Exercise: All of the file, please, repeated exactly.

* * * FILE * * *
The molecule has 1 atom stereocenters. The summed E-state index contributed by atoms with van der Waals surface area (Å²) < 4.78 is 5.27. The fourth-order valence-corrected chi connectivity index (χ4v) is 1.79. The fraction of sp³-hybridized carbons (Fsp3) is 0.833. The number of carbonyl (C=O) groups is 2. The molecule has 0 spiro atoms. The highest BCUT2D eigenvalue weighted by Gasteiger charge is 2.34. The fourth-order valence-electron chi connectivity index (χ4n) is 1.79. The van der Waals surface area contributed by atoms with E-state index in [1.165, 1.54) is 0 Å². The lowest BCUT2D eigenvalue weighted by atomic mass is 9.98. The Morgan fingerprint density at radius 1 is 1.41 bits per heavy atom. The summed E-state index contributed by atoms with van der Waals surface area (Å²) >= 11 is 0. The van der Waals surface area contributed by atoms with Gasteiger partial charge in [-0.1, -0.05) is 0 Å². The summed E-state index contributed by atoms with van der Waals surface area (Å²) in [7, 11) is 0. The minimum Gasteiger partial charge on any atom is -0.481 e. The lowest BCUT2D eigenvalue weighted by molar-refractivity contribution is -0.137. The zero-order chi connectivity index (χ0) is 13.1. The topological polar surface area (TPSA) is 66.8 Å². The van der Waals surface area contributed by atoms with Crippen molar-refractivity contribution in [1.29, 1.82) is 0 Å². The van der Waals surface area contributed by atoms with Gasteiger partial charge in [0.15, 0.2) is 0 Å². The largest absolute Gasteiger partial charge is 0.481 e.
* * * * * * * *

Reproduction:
The molecule has 1 atom stereocenters. The summed E-state index contributed by atoms with van der Waals surface area (Å²) < 4.78 is 5.27. The fourth-order valence-corrected chi connectivity index (χ4v) is 1.79. The fraction of sp³-hybridized carbons (Fsp3) is 0.833. The number of carbonyl (C=O) groups is 2. The molecule has 0 spiro atoms. The highest BCUT2D eigenvalue weighted by Gasteiger charge is 2.34. The fourth-order valence-electron chi connectivity index (χ4n) is 1.79. The van der Waals surface area contributed by atoms with E-state index in [1.165, 1.54) is 0 Å². The lowest BCUT2D eigenvalue weighted by atomic mass is 9.98. The Morgan fingerprint density at radius 1 is 1.41 bits per heavy atom. The summed E-state index contributed by atoms with van der Waals surface area (Å²) >= 11 is 0. The van der Waals surface area contributed by atoms with Gasteiger partial charge in [-0.1, -0.05) is 0 Å². The summed E-state index contributed by atoms with van der Waals surface area (Å²) in [7, 11) is 0. The minimum Gasteiger partial charge on any atom is -0.481 e. The lowest BCUT2D eigenvalue weighted by molar-refractivity contribution is -0.137. The zero-order chi connectivity index (χ0) is 13.1. The topological polar surface area (TPSA) is 66.8 Å². The van der Waals surface area contributed by atoms with Crippen molar-refractivity contribution in [1.29, 1.82) is 0 Å². The van der Waals surface area contributed by atoms with Gasteiger partial charge in [0.15, 0.2) is 0 Å². The largest absolute Gasteiger partial charge is 0.481 e.